Texas Instruments is arguably the most nimble vendor in the IC business. TI focused on DRAMs when that market was hot, then exited the business when it went south. After DRAMs, the company's mantra was DSPs. It has recently focused on analog and taken the lead in that sector's revenue rankings. Now chairman, president and CEO Rich Templeton is doing what in today's outsourcing-obsessed world is seemingly unthinkable: He's expanding the company's fab capacity.
TI says its recent analog capacity additions will amount to more than $4.5 billion of additional analog revenue per year when the fab lines are fully operational. Last year, the company began ramping up the industry's first 300-mm analog fab, in Richardson, Texas. In July, it purchased two Spansion fabs, capable of 200- and 300-mm production, in Aizu-Wakamatsu, Japan. And in October, TI acquired a 200-mm fab in Chengdu, China, from Cension Semiconductor Manufacturing Co. that had been operated by Semiconductor Manufacturing International Corp.
The added fabs in China and Japan are targeted for analog. Analysts said TI could be challenged to fill them during slow periods, but Templeton believes TI's fab strategy will bring added market share and lower costs. That worries many of its analog rivals, which use older fabs or have outsourced their production to foundries.
Under Templeton, "TI continues to execute its strategy of exploiting low-cost manufacturing advantages and growing embedded processing and analog faster than its peers," said analyst Doug Freedman of Gleacher & Co.
TI's earnings for 2010 are projected to come in at $2.52 a share on sales of $13.9 billion, compared with $1.16 per share on sales of $10.4 billion in 2009, according to FBR.
I'm sorry but i cannot agree with TI CEO selection.
Nokia is going down, and TI's CPU line is mainly in their phones. a new alliance is formed to replace Win-Tel: QUAL-DROID, with Qualcomm taking over the smartphones CPU market. so where is TI in all that?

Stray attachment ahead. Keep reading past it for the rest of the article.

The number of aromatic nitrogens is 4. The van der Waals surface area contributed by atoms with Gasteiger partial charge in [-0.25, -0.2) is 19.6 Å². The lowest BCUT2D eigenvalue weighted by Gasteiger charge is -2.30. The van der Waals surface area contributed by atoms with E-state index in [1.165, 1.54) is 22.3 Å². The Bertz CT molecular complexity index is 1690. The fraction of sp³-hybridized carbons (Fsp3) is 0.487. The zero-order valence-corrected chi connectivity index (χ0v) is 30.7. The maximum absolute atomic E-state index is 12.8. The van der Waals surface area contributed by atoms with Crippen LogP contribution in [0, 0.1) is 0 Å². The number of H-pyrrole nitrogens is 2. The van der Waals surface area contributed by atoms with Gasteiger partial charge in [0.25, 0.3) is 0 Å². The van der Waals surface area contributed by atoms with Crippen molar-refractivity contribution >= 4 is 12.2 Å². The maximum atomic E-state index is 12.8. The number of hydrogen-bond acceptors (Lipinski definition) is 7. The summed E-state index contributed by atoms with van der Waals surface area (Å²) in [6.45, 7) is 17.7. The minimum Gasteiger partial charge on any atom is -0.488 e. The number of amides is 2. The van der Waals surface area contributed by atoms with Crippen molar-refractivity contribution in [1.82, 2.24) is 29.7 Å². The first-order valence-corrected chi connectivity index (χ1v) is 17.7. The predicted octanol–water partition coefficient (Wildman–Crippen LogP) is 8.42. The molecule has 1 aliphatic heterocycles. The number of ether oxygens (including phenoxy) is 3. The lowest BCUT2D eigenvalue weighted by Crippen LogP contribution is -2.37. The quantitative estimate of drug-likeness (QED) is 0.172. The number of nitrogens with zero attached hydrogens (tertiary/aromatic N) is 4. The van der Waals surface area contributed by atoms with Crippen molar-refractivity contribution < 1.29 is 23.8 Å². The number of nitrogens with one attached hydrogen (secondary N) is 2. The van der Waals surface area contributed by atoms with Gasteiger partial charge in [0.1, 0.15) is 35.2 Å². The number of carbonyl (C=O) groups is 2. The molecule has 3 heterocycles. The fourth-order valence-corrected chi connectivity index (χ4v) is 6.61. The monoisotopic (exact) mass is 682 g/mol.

Steve Sanghi of Microchip Technology should be on this list. He's the only semi CEO who did not layoff a single employee during 2009-2010 crisis and those loyal employess then turned around and grew his company by 45%. True leadership is at the helm of this highly successful firm that just celebrated it's 80th quarter of profitabilty. Yes 80 quarters... Has any other CEO on the list had that type of track record?
No doubt about Steve jobs, he should be in the list, but c'mon guys, he is already know ww and dominating all known lists.
Why there is nobody from Korea, Samsung's ceo Geesung Choi who is leading his company to top of semicon list, LG new Ceo Koo Bon-joon who is battling hard to get back into business, with success in very short time.
And also where is Doug Grose Ceo of Global foundries, who let his company to win big market share in '10 with huge efforts.
Yeah, who cutted down capacity of company, lost huge business share due to fact of spin offs, no need to talk about depts and created a hocus pocus, ta daa we have new term in the market. I am sorry but Rick Clemmers talent is still premature, in 2011 we would see what NXPs shape will look like after can talk about him...not? :)
I think the author should state the criteria why the people are picked. I believe there are many respectful CEO around but who should the market or industry pay attention very much depend on what view point you're looking at.
David Patterson, known for his pioneering research that led to RAID, clusters and more, is part of a team at UC Berkeley that recently made its RISC-V processor architecture an open source hardware offering. We talk with Patterson and one of his colleagues behind the effort about the opportunities they see, what new kinds of designs they hope to enable and what it means for today’s commercial processor giants such as Intel, ARM and Imagination Technologies.